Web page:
I take it as certain that women were being ordained in the early church. If it weren’t happening, then Nicea and other early councils wouldn’t have even addressed the issue.

  • “We have made enormous efforts since 1997 in seeking to avoid this crisis, but without success. Now we confront a moment of decision.”

    “There is no longer any hope, therefore, for a unified Communion…”

    I find these two statements contained in one document rather self-contradictory.

    Yesterday +Abuja was quoted somewhere to the effect that a conference this big actually needs more preparation than Gaffecon received.

    Which may be true (granted an obvious obsession with numbers and a love of drama and hyperbole), but sadly the organisers don’t seem to have paid attention enough to either direction nor effects (intended as well as un-intended) left by their inflated “conference cum pilgrimage” ecclesiola.

    Why didn’t they go to Kent instead?

  • Michael Thompson says:

    I take it as certain that women were being ordained in the early church. If it weren’t happening, then Nicea and other early councils wouldn’t have even addressed the issue.

    The admission of women as cultic priestesses in non Christian cults might well have led to the Church Councils addressing the issue.

    Also there is evidence of some heretical sects borrowing the custom from mystery religions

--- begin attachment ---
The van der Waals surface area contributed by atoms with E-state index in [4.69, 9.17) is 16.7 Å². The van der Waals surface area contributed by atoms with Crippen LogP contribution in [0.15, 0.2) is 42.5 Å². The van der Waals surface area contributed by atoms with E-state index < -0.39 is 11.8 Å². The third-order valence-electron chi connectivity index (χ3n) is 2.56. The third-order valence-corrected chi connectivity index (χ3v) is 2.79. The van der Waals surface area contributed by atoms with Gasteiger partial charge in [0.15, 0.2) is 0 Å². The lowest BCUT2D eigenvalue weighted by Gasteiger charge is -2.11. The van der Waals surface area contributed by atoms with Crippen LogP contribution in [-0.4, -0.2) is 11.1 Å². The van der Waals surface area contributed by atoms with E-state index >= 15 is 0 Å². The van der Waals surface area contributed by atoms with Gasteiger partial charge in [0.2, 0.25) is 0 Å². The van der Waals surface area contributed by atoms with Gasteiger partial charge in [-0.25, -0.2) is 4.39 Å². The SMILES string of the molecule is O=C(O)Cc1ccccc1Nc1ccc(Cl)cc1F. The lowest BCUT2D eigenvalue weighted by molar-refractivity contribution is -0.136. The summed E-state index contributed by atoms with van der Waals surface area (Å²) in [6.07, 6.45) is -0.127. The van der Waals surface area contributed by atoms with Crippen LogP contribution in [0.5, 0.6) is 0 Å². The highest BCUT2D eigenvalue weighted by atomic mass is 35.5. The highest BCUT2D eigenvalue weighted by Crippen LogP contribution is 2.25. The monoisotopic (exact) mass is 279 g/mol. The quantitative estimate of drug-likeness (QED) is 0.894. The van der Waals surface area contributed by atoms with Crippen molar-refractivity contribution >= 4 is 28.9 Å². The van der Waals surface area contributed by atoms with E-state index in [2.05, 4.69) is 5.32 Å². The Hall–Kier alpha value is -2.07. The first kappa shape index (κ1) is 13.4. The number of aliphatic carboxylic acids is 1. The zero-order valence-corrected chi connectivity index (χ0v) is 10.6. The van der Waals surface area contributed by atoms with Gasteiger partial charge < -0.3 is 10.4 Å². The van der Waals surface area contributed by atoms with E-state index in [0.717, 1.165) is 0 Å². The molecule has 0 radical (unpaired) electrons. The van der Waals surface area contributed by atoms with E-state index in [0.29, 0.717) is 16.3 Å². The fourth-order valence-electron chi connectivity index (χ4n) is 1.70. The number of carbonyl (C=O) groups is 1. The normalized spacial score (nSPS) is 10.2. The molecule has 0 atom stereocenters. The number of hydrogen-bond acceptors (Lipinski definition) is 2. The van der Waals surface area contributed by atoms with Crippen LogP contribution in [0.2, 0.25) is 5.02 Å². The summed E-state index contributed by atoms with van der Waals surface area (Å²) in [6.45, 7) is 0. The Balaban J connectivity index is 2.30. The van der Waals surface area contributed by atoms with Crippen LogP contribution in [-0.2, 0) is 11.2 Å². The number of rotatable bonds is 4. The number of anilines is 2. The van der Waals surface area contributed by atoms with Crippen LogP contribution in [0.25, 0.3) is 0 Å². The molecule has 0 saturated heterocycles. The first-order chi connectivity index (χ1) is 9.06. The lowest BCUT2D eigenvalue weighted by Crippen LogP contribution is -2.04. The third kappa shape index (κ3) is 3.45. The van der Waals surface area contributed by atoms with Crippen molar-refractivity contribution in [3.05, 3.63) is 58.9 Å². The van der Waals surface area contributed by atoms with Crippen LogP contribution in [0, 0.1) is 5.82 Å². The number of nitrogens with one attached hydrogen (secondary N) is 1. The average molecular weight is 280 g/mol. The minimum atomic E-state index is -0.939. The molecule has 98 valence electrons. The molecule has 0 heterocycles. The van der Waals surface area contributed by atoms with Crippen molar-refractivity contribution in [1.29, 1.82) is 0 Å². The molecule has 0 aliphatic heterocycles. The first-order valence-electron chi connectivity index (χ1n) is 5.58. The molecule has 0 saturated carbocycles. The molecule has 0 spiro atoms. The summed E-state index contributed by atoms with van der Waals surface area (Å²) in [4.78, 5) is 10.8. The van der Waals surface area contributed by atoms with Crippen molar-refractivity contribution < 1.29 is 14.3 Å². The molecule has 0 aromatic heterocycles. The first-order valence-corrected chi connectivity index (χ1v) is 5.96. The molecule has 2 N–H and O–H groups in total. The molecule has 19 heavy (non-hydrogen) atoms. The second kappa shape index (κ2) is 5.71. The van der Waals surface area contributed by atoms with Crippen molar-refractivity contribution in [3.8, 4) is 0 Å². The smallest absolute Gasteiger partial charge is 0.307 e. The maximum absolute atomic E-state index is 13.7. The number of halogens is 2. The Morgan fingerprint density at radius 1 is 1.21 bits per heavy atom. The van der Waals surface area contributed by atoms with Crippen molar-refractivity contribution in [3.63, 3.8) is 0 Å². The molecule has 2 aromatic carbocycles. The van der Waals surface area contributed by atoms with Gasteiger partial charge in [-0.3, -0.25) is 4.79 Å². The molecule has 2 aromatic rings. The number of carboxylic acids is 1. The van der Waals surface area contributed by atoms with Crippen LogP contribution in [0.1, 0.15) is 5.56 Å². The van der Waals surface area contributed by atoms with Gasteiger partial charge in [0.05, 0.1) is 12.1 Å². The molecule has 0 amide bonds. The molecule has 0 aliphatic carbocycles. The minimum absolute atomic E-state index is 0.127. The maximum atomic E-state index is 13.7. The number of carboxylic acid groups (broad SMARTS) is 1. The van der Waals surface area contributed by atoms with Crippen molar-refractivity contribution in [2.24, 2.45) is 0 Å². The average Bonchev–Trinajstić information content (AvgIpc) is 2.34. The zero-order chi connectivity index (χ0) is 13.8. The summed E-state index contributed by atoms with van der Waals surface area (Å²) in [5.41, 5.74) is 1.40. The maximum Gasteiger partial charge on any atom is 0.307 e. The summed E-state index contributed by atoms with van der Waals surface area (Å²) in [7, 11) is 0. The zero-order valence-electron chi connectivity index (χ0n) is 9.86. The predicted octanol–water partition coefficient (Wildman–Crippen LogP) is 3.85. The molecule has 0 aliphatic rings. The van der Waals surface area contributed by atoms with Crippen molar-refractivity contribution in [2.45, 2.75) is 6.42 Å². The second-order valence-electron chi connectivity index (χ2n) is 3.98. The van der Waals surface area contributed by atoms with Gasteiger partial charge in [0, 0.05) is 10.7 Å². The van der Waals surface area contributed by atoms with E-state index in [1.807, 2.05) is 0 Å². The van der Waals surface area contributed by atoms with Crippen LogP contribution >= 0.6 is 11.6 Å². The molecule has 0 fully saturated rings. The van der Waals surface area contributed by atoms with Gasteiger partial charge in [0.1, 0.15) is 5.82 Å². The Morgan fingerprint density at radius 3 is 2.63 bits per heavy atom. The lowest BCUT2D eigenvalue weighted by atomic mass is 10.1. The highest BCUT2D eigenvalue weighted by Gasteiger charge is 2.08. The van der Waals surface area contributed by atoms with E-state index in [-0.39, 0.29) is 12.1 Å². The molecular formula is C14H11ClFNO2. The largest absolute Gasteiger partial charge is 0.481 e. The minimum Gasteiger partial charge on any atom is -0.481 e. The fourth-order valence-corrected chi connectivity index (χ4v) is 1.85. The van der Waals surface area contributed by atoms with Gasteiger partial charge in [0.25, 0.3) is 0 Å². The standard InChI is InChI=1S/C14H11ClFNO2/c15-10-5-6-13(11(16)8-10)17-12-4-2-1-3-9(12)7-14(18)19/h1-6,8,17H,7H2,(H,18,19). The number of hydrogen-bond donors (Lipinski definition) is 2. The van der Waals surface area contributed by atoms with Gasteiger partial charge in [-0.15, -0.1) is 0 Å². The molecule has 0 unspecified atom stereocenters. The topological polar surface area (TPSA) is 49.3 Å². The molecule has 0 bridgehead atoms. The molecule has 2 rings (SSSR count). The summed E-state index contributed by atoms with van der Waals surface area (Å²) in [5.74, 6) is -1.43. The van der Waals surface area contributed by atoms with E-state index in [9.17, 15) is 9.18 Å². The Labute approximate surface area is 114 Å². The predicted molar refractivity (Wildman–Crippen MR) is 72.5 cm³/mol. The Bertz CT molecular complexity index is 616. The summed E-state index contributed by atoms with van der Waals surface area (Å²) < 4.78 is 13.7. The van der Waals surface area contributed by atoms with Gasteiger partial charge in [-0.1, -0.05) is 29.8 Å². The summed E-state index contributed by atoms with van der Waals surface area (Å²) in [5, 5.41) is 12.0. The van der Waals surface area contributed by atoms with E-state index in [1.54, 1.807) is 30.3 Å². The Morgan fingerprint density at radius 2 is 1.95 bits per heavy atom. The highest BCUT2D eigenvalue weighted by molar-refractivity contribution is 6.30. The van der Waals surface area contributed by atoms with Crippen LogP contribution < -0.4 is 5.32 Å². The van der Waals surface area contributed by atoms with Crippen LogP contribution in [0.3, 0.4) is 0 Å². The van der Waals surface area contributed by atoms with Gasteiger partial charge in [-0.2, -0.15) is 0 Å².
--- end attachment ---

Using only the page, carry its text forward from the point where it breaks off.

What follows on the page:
• Ford Elms says:

    Would anyone care to explain to me how Scripture as the sole authority in the Church, the Real Absence, denial of Baptismal regeneration, Subordination of the Son to the Father in the Trinity, PSA as the main, if not only, understanding of the Atonement, and any of the other heterodox ideas taught by people like Jensen, can be called in any way, shape, or form “orthodoxy”? Seriously. They keep referring to “the faith once and for all delivered to the saints” while practicing a form of Christianity that would be utterly unrecognizable as Christianity to anyone born more than 600 years ago. Whether or not it represents a better discernment of the will of God for His people is immaterial. It could well be right, but how in the name of God can it be called “orthodox”?

  • Kurt says:

    “Quickly they will indentify sympathetic bishops and start picking off parish churches to add to their fold. In short order, they who claim that they are not engaging in schism will be leading a rolling schism.”– karen macqueen+

    I think that the schism has already taken place, and that CAFCON is doing “entry work” in the Anglican Communion in much the same way trotskyite sects do it in the British Labor Party, or the way some communists do in the Democratic Party here in America. They are not loyal to the AC, but seek simply to rip off members and assets for their own group. When they have what they want, and have done as much damage to the AC as they can, they will formally announce “the split.”

  • karen macqueen+ says: